The audit trail in Autotote's computers was insufficient to prove the case, Hayes said. But investigators had uncovered other circumstantial evidence such as phone records that apparently convinced Harn to plead guilty, he said.
"DaSilva couldn't find it within himself to rat out Harn but Harn had no problem ratting out my client," Hayes said, adding that he is not sure whether his client will continue to maintain his innocence in the case.
Steven A. Allen, a Baltimore attorney representing Davis, said, "My client continues to maintain that he did nothing illegal or improper, and it's still our intention to fight the charge."
All three defendants are 29 years old and attended Drexel University in Philadelphia but did not graduate. They pledged the Tau Kappa Epsilon fraternity there in 1992.
The plea - in which the chief culprit turned on his alleged confederates - took some by surprise. "He was the brains behind the whole thing. He set the whole thing up," said Hayes, who believes Harn has agreed to testify against his client.
But Bennett Liebman, director of the racing and wagering law program at Albany Law School, said Harn had the most to lose in the case and faced the most daunting evidence. Had he waited and the other men then agreed to testify, he would have had little to offer prosecutors in exchange for his cooperation.
"It's like a normal run to the DA. You want to be the first one to make a deal," said Liebman, a former commissioner of the New York Racing and Wagering Board.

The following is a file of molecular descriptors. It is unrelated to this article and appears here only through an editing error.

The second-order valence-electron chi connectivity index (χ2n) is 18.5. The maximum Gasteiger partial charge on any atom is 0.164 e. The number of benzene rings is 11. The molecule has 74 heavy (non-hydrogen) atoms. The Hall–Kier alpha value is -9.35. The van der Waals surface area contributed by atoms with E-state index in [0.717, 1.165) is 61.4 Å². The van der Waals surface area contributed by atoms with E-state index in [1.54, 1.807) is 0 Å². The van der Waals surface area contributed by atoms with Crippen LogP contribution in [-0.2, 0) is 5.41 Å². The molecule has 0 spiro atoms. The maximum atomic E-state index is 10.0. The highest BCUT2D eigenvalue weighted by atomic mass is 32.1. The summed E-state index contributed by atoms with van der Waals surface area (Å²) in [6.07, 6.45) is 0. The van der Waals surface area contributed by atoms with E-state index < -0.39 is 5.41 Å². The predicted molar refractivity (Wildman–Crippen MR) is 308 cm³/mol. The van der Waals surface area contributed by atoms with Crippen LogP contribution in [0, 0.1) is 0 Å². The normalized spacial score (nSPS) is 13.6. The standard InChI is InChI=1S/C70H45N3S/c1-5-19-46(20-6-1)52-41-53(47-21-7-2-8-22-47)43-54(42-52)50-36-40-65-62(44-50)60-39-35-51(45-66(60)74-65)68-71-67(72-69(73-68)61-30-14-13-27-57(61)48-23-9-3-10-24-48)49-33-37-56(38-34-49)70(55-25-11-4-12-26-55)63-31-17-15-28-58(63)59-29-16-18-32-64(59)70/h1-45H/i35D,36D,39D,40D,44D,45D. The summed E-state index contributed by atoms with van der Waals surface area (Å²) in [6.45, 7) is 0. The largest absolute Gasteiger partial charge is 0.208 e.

Harn's testimony, especially if backed by e-mails or other correspondence with his co-defendants, would be hard for the other men to overcome in court. "They will be forced into pleas," Liebman said.
Harn is scheduled to be sentenced Feb. 19. Besides the maximum of 25 years in prison, he could be fined at least $750,000. But U.S. Magistrate Judge Lisa Margaret Smith indicated at yesterday's hearing that prosecutors had reached an understanding to recommend a lighter sentence. Harn agreed to pay restitution.
Assistant U.S. Attorney Bart G. Van De Weghe, a prosecutor in the case, declined to comment on sentencing. But federal sentencing guidelines call for seven to 10 years in a case involving charges such as this, with the possibility of fewer if the defendant cooperates, according to one source who asked not to be identified because of involvement in the case.
If convicted, Davis and DaSilva could each be sentenced to a few years in prison, depending on how the guidelines are applied, the source said.
Walter Dudycz, executive director of the Illinois Racing Board, said Davis' $3.1 million payout remains frozen by an order of the New York court. When the order is lifted, the board will decide whether to pay the money to bettors who correctly picked four or five of the six races. In the meantime, the money is being held in an interest-bearing account.
Among the tasks the firm has been asked to accomplish is a systemic review of large winning wagers over the past year and a random check of older ones. The goal is to determine if a pattern of fraud has been undetected. Information will be turned over to investigators as it is developed.
The consultant will also devise an alert system intended to flag any frauds at the outset.
"This is a business and an industry and a sport that requires the highest degree of integrity, and the NTRA understands that. We need to be able to say to people who are making wagers on horse races that they are being given fair treatment," said Giuliani, who was once a federal prosecutor in New York.